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I have a problem with bit shifting and unsigned longs. Here's my test code:

char header[4];
header[0] = 0x80;
header[1] = 0x00;
header[2] = 0x00;
header[3] = 0x00;

unsigned long l1 = 0x80000000UL;
unsigned long l2 = ((unsigned long) header[0] << 24) + ((unsigned long) header[1] << 16) + ((unsigned long) header[2] << 8) + (unsigned long) header[3];

cout << l1 << endl;
cout << l2 << endl;

I would expect l2 to also have a value of 2147483648 but instead it prints 18446744071562067968. I assume the bit shifting of the first byte causes problems?

Hopefully somebody can explain why this fails and how I modify the calculation of l2 so that it returns the correct value.

Thanks in advance.

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Can't reproduce. OS, CPU, compiler? BTW, you don't have to cast header[x] to unsigned long. –  Cat Plus Plus May 9 '11 at 13:13
... and if you do, you should use C++ casts. –  Lightness Races in Orbit May 9 '11 at 13:14
Looks fine to me there: ideone.com/hKofC –  Etienne de Martel May 9 '11 at 13:15
@Cat Plus Plus: Mac OS X, gcc v4.2.1 –  Marcello May 9 '11 at 13:19
@Marcello Try printing the result of sizeof(unsigned long). –  Etienne de Martel May 9 '11 at 13:23

2 Answers 2

up vote 4 down vote accepted

Your value of 0x80 stored in a char is a signed quantity. When you cast this into a wider type, the value is being signed extended to keep the same value as a larger type.

Change the type of char in the first line to unsigned char and you will not get the sign extension happening.

To simplify what is happening in your case, run this:

char c = 0x80
unsigned long l = c
cout << l << endl;

You get this output:


which is -128 as a 64-bit integer (0x80 is -128 as a 8-bit integer).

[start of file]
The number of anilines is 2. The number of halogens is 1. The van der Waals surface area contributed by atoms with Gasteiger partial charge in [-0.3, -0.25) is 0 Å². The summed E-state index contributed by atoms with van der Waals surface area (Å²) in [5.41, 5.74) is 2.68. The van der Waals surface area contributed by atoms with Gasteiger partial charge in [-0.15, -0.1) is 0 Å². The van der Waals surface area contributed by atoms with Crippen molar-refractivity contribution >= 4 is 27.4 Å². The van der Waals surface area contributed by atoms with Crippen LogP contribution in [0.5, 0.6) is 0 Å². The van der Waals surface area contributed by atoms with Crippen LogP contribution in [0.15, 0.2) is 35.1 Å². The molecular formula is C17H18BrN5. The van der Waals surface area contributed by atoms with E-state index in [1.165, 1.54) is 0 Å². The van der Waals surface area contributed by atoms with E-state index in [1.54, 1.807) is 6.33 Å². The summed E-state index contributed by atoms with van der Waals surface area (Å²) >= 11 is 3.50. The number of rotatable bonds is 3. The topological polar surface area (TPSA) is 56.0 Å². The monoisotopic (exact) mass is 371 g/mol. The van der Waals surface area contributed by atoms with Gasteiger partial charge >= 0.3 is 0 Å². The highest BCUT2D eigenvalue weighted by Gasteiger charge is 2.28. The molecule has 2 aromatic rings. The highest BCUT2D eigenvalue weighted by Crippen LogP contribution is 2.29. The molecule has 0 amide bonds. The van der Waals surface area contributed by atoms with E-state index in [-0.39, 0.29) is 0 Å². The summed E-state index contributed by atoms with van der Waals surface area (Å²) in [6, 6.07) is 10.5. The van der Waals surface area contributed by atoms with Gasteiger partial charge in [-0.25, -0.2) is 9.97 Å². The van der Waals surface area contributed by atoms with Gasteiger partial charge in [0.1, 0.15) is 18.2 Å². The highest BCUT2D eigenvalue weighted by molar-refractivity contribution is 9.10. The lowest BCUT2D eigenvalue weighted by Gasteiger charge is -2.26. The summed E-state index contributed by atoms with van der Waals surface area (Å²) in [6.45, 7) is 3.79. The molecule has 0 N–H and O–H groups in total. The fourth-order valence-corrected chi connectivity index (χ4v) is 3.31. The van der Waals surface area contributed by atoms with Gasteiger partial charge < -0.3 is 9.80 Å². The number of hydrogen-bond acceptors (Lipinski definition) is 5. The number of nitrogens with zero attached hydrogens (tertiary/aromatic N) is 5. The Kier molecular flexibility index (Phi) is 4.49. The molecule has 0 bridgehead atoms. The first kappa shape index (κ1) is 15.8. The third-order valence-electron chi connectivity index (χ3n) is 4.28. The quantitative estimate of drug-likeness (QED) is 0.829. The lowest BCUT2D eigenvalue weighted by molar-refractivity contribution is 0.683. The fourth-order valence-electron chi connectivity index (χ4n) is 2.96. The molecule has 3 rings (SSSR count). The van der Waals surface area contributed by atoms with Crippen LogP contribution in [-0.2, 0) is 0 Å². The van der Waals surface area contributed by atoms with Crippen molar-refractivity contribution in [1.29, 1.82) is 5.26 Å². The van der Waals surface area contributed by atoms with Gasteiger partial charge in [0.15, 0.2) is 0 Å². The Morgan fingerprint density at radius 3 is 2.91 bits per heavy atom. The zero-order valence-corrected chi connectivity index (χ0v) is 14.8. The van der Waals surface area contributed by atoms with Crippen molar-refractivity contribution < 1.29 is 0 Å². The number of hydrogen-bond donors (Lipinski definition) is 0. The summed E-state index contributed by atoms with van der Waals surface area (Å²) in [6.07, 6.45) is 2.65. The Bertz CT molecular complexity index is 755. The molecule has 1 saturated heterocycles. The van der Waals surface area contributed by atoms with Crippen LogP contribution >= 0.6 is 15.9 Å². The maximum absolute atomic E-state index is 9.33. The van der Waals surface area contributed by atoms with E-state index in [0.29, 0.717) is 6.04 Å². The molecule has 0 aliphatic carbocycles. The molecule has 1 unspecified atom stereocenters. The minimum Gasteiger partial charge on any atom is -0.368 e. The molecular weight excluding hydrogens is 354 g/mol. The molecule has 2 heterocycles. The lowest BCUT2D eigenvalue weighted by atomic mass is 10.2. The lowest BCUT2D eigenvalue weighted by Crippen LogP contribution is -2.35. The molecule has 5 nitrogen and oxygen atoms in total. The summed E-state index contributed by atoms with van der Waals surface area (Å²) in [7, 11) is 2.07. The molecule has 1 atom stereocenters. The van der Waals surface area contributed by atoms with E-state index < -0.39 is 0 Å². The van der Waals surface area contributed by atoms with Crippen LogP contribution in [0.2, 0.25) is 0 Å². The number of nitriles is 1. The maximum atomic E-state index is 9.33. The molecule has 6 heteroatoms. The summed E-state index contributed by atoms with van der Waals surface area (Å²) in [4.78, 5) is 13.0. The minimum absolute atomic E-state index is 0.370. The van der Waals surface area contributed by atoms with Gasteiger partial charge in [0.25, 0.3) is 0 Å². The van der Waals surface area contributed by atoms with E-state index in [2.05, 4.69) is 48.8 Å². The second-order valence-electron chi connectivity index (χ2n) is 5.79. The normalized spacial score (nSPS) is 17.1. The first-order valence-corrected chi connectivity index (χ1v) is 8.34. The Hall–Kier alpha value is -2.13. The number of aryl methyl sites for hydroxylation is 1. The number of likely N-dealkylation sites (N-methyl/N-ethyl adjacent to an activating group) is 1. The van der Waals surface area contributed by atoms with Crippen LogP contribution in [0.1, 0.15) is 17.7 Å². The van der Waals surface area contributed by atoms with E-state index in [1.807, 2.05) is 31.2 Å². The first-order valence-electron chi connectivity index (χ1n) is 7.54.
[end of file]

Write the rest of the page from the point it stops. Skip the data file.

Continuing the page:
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You dont have sign extension when doing a left shift - it only happens when doing a right shift. When it happen, is when you do the cast from char to unsigned long . –  flolo May 9 '11 at 13:30
@flolo: absolutely right. I'll fix the answer. –  camh May 9 '11 at 13:31
Thanks, another valuable lesson learned! –  Marcello May 9 '11 at 13:37

Same result here (Linux/x86-64, GCC 4.4.5). The behavior depends on the size of unsigned long, which is at least 32 bits, but may be larger.

If you want exactly 32 bits, use a uint32_t instead (from the header <stdint.h>; not in C++03 but in the upcoming standard and widely supported).

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Yep, looks like his implementation uses 64 bits for unsigned long. –  Etienne de Martel May 9 '11 at 13:24
Indeed uint32_t works. But how come the unsigned long fails; I do not exceed the 32 bits right? –  Marcello May 9 '11 at 13:26
@Marcello - try std::cout << sizeof(unsigned long) << std::endl; –  Steve Townsend May 9 '11 at 13:46
I think this sums up the problem. The very first step towards becoming a professional programmer is to abandon the "hobbyist types": char, int, unsigned long etc. Use uintxx_t. If stdint.h isn't available because you are using C90 or C++, then make such a header yourself with typedefs. –  Lundin May 9 '11 at 14:50
@Lundin Thanks! –  Marcello May 9 '11 at 17:02

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